6.4.2 Deep South (1861-1877): Coming to Grips With Emancipation


Coming to grips with emancipation, 1865-66: the postwar black codes

  • During the months after the Civil War’s close, every former Confederate state enacted new black codes.  Some states enacted harsh codes, explicitly designed to keep newly-freed blacks in a state as close to slavery as possible; others enacted milder codes.  Key features of the codes included:
    • Labor contract laws which limited black workers’ right to choose their employment by preventing employers from competing for their labor once they had signed a contract, and which, in some cases, restricted black workers’ rights to object to working conditions or even leave the plantations where they worked.  On the other hand, some states provided a measure of worker protection by requiring employers to put contracts in writing and explain them to workers.
    • Apprenticeship laws, which many former masters used as a tool to try to effectively re-enslave former slave children.
    • Vagrancy laws, which were often used to temporarily re-enslave blacks who could not pay their debts or could not pay fines assessed for petty crimes.
    • Testimonial and jury laws prohibiting blacks from testifying against whites and serving on juries.
    • Criminal laws imposing harsher criminal penalties on blacks than whites.
    • Miscegenation laws prohibiting interracial marriage.
  • Black codes’ severity differed substantially from state to state, and some northern states also had harsh vagrancy and miscegenation laws.  The laws attracted much unfavorable attention in the North and played an important role in Congress’s decision to impose its own reconstruction program on the former Confederate states in 1867.  Many features of the codes were eliminated or softened as soon as the new reconstruction governments took power.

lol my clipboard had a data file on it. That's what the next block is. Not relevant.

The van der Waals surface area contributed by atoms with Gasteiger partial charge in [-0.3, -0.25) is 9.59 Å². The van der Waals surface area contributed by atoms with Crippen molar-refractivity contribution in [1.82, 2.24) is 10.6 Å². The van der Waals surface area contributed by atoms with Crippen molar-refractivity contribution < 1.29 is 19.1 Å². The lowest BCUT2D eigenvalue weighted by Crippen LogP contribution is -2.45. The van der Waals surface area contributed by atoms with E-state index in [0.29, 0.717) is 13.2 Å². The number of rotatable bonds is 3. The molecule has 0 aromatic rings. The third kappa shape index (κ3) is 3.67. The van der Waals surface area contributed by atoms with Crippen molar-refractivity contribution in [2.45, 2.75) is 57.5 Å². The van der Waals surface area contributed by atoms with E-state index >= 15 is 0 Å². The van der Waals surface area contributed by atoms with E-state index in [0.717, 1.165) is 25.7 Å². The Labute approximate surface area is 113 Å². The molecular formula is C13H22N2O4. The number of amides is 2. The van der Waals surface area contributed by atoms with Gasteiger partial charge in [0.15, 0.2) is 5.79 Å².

• On the whole, Deep South black codes were the harshest.  The chart below summarizes the key features of each code; it can be compared with similar tables for the Old South (§ __), Mountain South (§ __) and Texas (§ ___) to see how black codes differed from region to region within the South. 

BLACK LAWS

South Carolina

Georgia

Florida

Alabama

Mississippi

Louisiana

Economic restrictions

 

 

 

 

 

 

Black labor contracts:  laws prohibiting competition for labor

X

 

X

 

X

X

Black labor contracts:   must be in writing

X

 

X

 

X

X

Black labor contracts:  laborers forfeit all wages if quit before end of contract term

X

 

X

 

X

 

Apprenticeship:  Parental poverty is sufficient grounds for forced apprenticeship of children

X

X

X

 

X

 

Apprenticeship:  “bad character” is sufficient grounds for forced apprenticeship of children

X

 

 

 

X

 

Apprenticeship:  former master given preference as new master

 

 

 

 

X

 

Apprenticeship:  apprentice must be given trade and education

X

X

 

 

 

 

Mobility restrictions

 

 

 

 

 

 

Vagrancy laws toughened

X

 

X

X

X

X

Restrictions on black immigration into state preserved

X

X

X

 

 

 

Statutory prohibition of black jury service

 

 

X

 

X

 

Restrictions on assembly of blacks

 

 

X

 

 

 

 Legal discrimination

 

 

 

 

 

 

Court testimony:  blacks allowed to testify only against other blacks

X

X

X

X

X

 

Explicit discriminatory criminal penalties against blacks

 

 

 

 

 

 

Restrictions on blacks’ use of weapons

X

 

X

 

X

 

Anti-miscegenation laws

X

X

X

 

X

 


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